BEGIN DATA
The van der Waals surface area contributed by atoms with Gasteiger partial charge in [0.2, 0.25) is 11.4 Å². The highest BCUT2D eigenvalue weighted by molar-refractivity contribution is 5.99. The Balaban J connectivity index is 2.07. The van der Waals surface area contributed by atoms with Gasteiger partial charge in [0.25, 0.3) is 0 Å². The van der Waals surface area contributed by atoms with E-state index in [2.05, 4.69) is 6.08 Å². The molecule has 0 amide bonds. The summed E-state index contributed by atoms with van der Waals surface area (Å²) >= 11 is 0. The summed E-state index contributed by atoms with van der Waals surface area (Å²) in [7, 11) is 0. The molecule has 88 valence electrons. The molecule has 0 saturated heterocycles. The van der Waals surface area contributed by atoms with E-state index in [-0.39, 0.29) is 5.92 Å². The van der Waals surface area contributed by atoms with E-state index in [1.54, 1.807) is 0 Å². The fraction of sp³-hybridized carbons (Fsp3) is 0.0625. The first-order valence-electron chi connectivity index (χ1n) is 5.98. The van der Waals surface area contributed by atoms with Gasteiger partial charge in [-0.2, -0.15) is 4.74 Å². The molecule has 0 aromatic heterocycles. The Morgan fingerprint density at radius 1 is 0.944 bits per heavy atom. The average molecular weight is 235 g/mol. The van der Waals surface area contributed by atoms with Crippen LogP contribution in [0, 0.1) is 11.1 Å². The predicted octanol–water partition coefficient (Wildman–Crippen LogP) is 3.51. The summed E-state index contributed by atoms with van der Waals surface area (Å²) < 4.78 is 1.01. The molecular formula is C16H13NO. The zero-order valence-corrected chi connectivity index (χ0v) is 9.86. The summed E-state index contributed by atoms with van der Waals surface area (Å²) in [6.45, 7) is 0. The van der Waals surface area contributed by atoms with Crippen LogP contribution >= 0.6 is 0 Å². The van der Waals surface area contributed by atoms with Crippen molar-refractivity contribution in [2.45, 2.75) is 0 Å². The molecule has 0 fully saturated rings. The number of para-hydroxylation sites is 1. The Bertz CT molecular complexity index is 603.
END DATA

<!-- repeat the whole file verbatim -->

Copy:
The van der Waals surface area contributed by atoms with Gasteiger partial charge in [0.2, 0.25) is 11.4 Å². The highest BCUT2D eigenvalue weighted by molar-refractivity contribution is 5.99. The Balaban J connectivity index is 2.07. The van der Waals surface area contributed by atoms with Gasteiger partial charge in [0.25, 0.3) is 0 Å². The van der Waals surface area contributed by atoms with E-state index in [2.05, 4.69) is 6.08 Å². The molecule has 0 amide bonds. The summed E-state index contributed by atoms with van der Waals surface area (Å²) >= 11 is 0. The summed E-state index contributed by atoms with van der Waals surface area (Å²) in [7, 11) is 0. The molecule has 88 valence electrons. The molecule has 0 saturated heterocycles. The van der Waals surface area contributed by atoms with E-state index in [-0.39, 0.29) is 5.92 Å². The van der Waals surface area contributed by atoms with E-state index in [1.54, 1.807) is 0 Å². The fraction of sp³-hybridized carbons (Fsp3) is 0.0625. The first-order valence-electron chi connectivity index (χ1n) is 5.98. The van der Waals surface area contributed by atoms with Gasteiger partial charge in [-0.2, -0.15) is 4.74 Å². The molecule has 0 aromatic heterocycles. The Morgan fingerprint density at radius 1 is 0.944 bits per heavy atom. The average molecular weight is 235 g/mol. The van der Waals surface area contributed by atoms with Crippen LogP contribution in [0, 0.1) is 11.1 Å². The predicted octanol–water partition coefficient (Wildman–Crippen LogP) is 3.51. The summed E-state index contributed by atoms with van der Waals surface area (Å²) < 4.78 is 1.01. The molecular formula is C16H13NO. The zero-order valence-corrected chi connectivity index (χ0v) is 9.86. The summed E-state index contributed by atoms with van der Waals surface area (Å²) in [6.45, 7) is 0. The van der Waals surface area contributed by atoms with Crippen LogP contribution >= 0.6 is 0 Å². The van der Waals surface area contributed by atoms with Crippen molar-refractivity contribution in [2.45, 2.75) is 0 Å². The molecule has 0 fully saturated rings. The number of para-hydroxylation sites is 1. The Bertz CT molecular complexity index is 603.